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DC Youth Program Offers Guitars and Guidance as Alternative to Violence

Greggory Hammond with two aspiring guitar players

Greggory Hammond with two aspiring guitar players

When someone gets mugged at gunpoint, their natural reaction is to become fearful and angry. After seeking punishment for the perpetrators, one usually goes back to normal life feeling impotent with less trust in people around them and in human nature. But Greggory Hammond decided to look at the bigger picture after he was attacked, and the answers he came up with, combined with his talent for music and working with young people, led to a new vocation.

Violence was a fact from my earliest childhood in Washington, DC. I was born in Foggy Bottom at the end of the 1960′s, years when two prominent leaders of social change were both assassinated, John F. Kennedy in 1963, and Martin Luther King, Jr. in 1968. The first assassination caused shock and grief, the second shock and outrage. Like many other cities, there were riots in the District. U Street NW & 14th St. NW burned, as did Columbia Heights and H St. NE.

Frightened by the violence, my family moved away. Yet in 2002, I returned to live in the District and began to reconnect with the place that I came from so many years ago.

One day in 2004, as I exited the Greenline Metro stop at the Waterfront, I was confronted by a gang of more than twenty kids. Several threw punches at me. I managed to dodge some, but one punch landed directly under my nose and split my face open.

For the next few days as I healed, I pondered, “Why did this happen?”

Late one night in 2005, as I walked home along 14th St. NW, two young men jumped from a car and attempted to hold me at gunpoint. Facing the barrel of a gun, I mustered every bit of energy to thwart this attempt to rob me. I escaped. I called Metropolitan Police and reported the incident. The officers told me that I was lucky. This sort of thing happens all the time.

IMG_9486I determined it was conditions and circumstances. I thought back to my youth, how I was pushed and pulled by certain influences. My mind and spirit desired to be accepted and understood. I came to the conclusion that the youth who attacked me did so because they lacked a caring, safe place to grow up. They had no good role models.

In the case of the attempted mugging, instead of complaining and accusing MPD of not doing their job properly, I embraced the incident as an opportunity to become proactive. I believed I could create the change I wanted to see in my city.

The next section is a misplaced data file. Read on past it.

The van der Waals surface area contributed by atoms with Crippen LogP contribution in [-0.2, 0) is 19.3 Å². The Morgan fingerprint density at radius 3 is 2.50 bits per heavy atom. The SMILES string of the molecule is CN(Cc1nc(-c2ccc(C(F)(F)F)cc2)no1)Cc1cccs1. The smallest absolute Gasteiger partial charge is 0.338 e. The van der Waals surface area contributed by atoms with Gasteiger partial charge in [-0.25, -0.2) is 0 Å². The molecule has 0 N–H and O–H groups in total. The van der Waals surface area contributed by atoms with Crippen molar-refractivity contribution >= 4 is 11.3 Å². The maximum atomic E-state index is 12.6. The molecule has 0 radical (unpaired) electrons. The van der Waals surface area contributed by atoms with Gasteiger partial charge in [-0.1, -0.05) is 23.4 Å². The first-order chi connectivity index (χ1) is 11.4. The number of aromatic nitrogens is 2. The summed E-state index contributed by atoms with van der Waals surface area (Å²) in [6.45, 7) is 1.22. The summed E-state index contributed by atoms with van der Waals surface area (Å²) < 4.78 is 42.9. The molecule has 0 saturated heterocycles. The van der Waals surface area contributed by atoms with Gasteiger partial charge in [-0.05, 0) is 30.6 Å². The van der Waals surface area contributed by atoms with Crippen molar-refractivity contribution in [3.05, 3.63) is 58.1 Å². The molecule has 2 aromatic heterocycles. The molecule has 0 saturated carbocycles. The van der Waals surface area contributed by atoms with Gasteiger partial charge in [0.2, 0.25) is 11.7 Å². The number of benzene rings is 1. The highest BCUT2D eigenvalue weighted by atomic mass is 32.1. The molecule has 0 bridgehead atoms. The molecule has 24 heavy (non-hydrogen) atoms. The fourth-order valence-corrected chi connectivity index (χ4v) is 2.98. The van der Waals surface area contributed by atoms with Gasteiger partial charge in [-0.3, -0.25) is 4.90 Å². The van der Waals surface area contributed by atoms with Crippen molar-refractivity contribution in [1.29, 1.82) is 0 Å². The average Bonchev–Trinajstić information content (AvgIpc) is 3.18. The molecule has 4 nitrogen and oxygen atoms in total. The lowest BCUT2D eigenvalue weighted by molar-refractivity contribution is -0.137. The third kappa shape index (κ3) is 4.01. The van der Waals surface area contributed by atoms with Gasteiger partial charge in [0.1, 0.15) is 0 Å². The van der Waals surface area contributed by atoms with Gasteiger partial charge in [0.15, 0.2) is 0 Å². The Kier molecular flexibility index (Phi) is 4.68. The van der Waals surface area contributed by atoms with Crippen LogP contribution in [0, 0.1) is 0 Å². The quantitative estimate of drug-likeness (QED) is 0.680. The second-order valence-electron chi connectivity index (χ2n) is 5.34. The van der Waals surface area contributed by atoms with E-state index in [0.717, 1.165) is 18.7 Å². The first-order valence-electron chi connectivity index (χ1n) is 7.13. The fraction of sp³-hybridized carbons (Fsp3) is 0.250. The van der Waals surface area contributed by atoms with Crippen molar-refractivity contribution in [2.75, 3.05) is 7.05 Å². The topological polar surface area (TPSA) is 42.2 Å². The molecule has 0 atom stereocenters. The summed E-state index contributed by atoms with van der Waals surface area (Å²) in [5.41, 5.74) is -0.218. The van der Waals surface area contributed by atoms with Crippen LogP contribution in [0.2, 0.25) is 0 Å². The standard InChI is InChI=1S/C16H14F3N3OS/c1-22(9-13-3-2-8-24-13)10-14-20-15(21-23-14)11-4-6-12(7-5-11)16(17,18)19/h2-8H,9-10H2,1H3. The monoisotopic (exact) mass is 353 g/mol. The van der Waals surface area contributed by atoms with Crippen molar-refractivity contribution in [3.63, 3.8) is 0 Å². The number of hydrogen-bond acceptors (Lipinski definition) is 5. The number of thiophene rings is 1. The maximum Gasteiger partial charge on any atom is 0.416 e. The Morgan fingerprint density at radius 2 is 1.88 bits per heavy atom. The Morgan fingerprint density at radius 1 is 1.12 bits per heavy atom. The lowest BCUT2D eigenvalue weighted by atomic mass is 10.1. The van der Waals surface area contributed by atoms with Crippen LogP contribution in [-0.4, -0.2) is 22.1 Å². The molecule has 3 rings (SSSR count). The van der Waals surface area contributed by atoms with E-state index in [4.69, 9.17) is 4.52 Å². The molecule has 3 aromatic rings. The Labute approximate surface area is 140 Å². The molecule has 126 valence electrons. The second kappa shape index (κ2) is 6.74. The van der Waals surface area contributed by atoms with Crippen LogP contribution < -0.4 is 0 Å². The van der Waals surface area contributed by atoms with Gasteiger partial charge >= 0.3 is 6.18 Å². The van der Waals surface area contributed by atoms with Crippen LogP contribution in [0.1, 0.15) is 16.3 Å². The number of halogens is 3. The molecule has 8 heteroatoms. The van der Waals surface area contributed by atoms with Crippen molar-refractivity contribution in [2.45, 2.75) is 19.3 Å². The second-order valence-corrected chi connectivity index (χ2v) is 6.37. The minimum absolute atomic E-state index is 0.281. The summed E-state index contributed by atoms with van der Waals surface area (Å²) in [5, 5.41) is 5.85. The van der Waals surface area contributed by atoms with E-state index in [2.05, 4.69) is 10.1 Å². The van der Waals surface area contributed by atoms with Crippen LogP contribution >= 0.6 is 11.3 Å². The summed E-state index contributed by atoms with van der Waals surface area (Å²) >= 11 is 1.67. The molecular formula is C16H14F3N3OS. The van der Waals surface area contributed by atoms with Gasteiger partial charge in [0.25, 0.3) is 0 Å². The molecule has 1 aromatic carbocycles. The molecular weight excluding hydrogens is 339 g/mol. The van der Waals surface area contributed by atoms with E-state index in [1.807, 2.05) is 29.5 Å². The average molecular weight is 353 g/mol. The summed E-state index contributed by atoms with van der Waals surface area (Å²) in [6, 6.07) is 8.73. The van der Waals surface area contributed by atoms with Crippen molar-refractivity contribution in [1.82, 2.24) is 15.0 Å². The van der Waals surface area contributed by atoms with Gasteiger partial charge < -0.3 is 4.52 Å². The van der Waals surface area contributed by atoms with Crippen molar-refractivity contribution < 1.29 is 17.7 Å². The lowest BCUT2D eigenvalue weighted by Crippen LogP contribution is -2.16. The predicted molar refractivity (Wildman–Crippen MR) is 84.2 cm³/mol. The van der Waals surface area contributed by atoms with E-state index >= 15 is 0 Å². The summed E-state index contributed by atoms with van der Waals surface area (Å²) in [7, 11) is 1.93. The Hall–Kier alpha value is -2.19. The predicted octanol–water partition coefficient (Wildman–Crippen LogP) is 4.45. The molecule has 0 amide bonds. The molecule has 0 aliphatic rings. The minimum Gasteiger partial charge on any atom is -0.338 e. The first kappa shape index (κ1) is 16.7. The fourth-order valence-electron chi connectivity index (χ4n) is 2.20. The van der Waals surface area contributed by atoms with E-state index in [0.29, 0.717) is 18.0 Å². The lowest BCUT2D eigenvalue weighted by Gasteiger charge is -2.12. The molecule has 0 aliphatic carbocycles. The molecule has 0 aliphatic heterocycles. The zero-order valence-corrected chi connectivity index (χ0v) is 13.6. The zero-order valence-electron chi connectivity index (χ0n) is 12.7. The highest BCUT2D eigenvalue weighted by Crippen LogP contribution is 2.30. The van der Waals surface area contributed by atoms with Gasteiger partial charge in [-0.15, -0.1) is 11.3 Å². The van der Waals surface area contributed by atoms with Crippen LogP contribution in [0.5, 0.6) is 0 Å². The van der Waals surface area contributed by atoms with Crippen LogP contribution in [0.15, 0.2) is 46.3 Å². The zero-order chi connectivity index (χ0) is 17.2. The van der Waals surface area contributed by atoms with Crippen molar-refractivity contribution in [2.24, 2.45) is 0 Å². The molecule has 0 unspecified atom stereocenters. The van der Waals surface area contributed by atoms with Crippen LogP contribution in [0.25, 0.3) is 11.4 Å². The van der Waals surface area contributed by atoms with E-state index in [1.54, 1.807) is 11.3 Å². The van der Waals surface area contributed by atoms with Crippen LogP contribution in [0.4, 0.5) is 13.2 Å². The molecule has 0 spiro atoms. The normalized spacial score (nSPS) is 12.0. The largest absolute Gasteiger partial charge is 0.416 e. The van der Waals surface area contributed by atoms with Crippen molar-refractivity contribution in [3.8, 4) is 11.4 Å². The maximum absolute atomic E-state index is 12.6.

I had some training in mentoring. I also had the skill of teaching guitar. This became a turning point in my life. I began to visualize a program combining music with mentoring to intervene in the adverse circumstances facing DC youth.

On the internet I discovered the children’s music charity Guitars Not Guns. The program is simple: for students who show up and dedicate themselves to a simple practice, they get the opportunity to pass an exam and earn a guitar. I was overjoyed to find this program to be exactly what I had envisioned in my mind.

I founded the Washington, DC chapter and started classes here in our city–in the very same neighborhoods that had suffered violence and destruction in the decade that I was born.

Over the past five years, Guitars Not Guns has served more than 400 students in the District of Columbia and the surrounding areas. There are Guitars Not Guns classes in Columbia Heights, U St., and Petworth. I met briefly with Mayor Vincent Gray and expressed my desire to open classrooms in Wards 5 , 7 and 8. He connected me with people to help begin the process.

Music is a language of the soul and it speaks to everyone regardless of age, background, or belief system. The results of our volunteer’s combined efforts has been absolutely amazing. Each classroom is abundant with laughter, smiles and creative exploration of music for our youth. The Guitars Not Guns program changes lives, and it lasts a lifetime. The reward is a safer city full of young musicians.

Guitars Not Guns is a national 501(c)(3), an all-volunteer staffed program in many states across the USA, and in Canada and England. We are supported through donations of instruments, volunteer hours, and financial contributions. You can learn more about the program and our work to effectively create the change we want to see at our national website.

The DC Chapter of Guns Not Guitars is currently accepting volunteers for all positions–from guitar teachers, administrative help, bookkeeping all the way up to board members. Interested volunteers must be ready to dedicate themselves!

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2 Responses to DC Youth Program Offers Guitars and Guidance as Alternative to Violence

  1. Hello, I also grew up in DC. NW but moved away, not far in the early 60s I have since raised 6 kids that have grown and are on their own. I play guitar and have never had a teaching job but I have 6 kids and 9 grand kids that all have gained from my efforts. I am at the point in my life where I not only want to give back but I feel I need to. It’s just my time to do what I can to make this a better world. I would like to know what I could do to help. I don’t have much money but I do have time and am willing.
    Please feel free to email me with contact info.
    Thank you. Tom

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